I also informed the readers of my analysis the flaws and worded it to include things like average, point pace, etc. in order for skeptics to understand the full analysis.
I think it's a very logical way of looking at things, altogether. Comparing similar point totals and positions works. The flaws in the method are pretty small, all things considered.

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07-11-2013, 03:15 PM
  #94
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What am I complaining about exactly? i'm just adding data....

I'm contributing to a debate previously discussed by others and wanted an quantifiable answer to the question: who's better at signing contracts?
your whole argument is based on $ per point... it's more like math than useful data....


the thread is about the signing of mikael backlund, not comparing our current GM to someone that's no longer relevant or talking something done 5 years ago

all things considered; the timing of the signing, the market for players at the time, and the team itself all factor into the contracts. You can't really peg at few contracts and say who did better. Realistically Feaster paid market value for every player he brought in, same with Sutter.

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07-11-2013, 04:04 PM
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Originally Posted by Jarome Iginla View Post
your whole argument is based on $ per point... it's more like math than useful data....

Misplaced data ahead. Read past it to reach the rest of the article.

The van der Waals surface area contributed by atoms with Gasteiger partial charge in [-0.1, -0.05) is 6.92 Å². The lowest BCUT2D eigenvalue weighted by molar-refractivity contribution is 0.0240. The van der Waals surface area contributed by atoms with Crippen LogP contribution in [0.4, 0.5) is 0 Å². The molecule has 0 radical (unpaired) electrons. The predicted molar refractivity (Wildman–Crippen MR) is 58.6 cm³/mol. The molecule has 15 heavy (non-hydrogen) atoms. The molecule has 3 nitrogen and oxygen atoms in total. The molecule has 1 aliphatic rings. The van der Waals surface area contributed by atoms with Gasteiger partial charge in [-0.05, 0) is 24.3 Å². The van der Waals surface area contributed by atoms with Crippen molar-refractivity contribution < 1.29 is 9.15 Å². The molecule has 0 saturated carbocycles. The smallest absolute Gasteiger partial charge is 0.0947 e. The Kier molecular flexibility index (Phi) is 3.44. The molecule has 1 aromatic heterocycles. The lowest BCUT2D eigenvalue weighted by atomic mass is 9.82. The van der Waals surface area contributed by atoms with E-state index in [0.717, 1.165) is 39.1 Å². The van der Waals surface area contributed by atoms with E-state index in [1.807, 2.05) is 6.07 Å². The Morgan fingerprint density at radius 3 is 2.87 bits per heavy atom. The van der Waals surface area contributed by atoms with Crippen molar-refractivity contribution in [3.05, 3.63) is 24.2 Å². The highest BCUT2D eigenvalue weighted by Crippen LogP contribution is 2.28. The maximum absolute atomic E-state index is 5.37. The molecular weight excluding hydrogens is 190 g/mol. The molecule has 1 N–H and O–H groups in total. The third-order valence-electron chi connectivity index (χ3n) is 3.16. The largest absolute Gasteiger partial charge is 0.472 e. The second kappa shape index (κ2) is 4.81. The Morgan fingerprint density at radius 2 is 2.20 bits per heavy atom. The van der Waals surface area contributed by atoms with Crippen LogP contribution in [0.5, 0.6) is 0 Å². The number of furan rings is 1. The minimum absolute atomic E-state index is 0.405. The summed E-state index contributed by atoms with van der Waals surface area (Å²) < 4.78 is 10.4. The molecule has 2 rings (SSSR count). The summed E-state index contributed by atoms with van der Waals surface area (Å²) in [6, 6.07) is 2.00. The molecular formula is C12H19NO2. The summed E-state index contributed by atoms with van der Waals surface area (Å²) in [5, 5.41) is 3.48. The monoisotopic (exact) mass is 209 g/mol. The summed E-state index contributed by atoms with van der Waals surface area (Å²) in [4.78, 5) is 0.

the thread is about the signing of mikael backlund, not comparing our current GM to someone that's no longer relevant or talking something done 5 years ago

all things considered; the timing of the signing, the market for players at the time, and the team itself all factor into the contracts. You can't really peg at few contracts and say who did better. Realistically Feaster paid market value for every player he brought in, same with Sutter.
I was arguing something? I thought I was just laying out the math?

Signing Michael Backs leading into a debate about the differences between GMs and their signings.... is kinda on topic. Both include Feaster and the concept of signings.

And yeah I know it doesn't include those things. Do you have a better formula? It would really help the discussion at hand

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07-11-2013, 04:06 PM
  #96
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@MarkGio: I disagree with your methodology. When a GM is signing a player, that contract should reflect expected performance rather than prior performance. Thus it should be weighed against how the player has performed since, rather than their pre-signing season.

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07-11-2013, 04:07 PM
  #97